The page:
Tuesday, March 12, 2013

An "architect" of progressive rock passes away

Peter Banks died last Thursday of apparent heart failure at the age of 65.  For those who may be unfamiliar with the name or what he did, this will help:  the BBC's Danny Baker and Big George often called Banks "The Architect of Progressive Music."

Peter Banks (left) with Yes, along with Tony Kaye, Chris Squire, Bill Bruford, and Jon Anderson.
Banks' role in the history of progressive rock came about when he worked with a bass player named Chris Squire, and that relationship developed into a group that called itself Yes.  He was part of the group's eponymous debut album in 1969 that contained songs like "Yesterday and Today," a Yes classic in "Survival," and a cover of Lennon-McCartney's "Every Little Thing."

From there it was the 1970 album "Time and a Word," with original songs like "Astral Traveller" and the album's title track, along with two more covers -- Richie Havens' "No Opportunity Necessary, No Experience Needed" and Stephen Stills' "Everydays."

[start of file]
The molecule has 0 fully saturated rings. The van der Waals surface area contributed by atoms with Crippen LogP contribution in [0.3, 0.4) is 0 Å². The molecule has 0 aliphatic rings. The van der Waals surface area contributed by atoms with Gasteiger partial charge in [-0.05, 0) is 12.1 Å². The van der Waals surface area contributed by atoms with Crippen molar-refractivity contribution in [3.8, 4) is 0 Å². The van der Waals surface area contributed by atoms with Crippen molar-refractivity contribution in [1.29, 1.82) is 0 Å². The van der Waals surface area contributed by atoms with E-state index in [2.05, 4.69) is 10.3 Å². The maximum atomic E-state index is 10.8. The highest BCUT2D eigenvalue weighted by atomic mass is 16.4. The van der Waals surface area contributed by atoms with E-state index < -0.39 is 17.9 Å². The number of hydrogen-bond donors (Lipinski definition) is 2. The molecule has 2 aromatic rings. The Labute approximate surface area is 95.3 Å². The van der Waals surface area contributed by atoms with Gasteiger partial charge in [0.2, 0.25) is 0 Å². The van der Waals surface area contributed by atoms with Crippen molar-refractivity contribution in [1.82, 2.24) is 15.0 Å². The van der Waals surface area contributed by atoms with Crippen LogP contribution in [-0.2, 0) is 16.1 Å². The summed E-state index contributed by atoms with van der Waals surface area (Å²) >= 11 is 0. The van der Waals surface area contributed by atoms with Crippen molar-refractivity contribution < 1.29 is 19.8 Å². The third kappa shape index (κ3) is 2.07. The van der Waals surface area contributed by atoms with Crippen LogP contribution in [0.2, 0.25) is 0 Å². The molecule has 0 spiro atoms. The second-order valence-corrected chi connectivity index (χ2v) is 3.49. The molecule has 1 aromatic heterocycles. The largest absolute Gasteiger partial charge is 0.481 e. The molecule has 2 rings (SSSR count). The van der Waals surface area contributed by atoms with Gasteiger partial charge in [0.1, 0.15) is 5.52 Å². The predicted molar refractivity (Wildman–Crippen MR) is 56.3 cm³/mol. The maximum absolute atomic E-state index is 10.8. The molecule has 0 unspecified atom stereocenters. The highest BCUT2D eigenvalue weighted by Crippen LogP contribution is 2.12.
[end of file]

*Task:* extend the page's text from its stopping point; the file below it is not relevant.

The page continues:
That second album was the beginning of the end for Banks' time with Yes, despite some memorable playing from him on the songs "Then" and "The Prophet."  There was a parting of the ways stylistically speaking, and Banks was released which led to Steve Howe coming in on guitar -- even being pictured on the U.S. version of the album cover instead of Banks -- and the rest is Yes history.

From there, Banks formed the prog band Flash which would later include former Yes Keyboardist Tony Kaye.  There was also a memorable solo album, "Two Sides of Peter Banks," which featured Jan Akkerman, John Wetton, and Phil Collins.

It may be that not everyone knows the name Peter Banks.  But a part of his music will live on for a long time to come.

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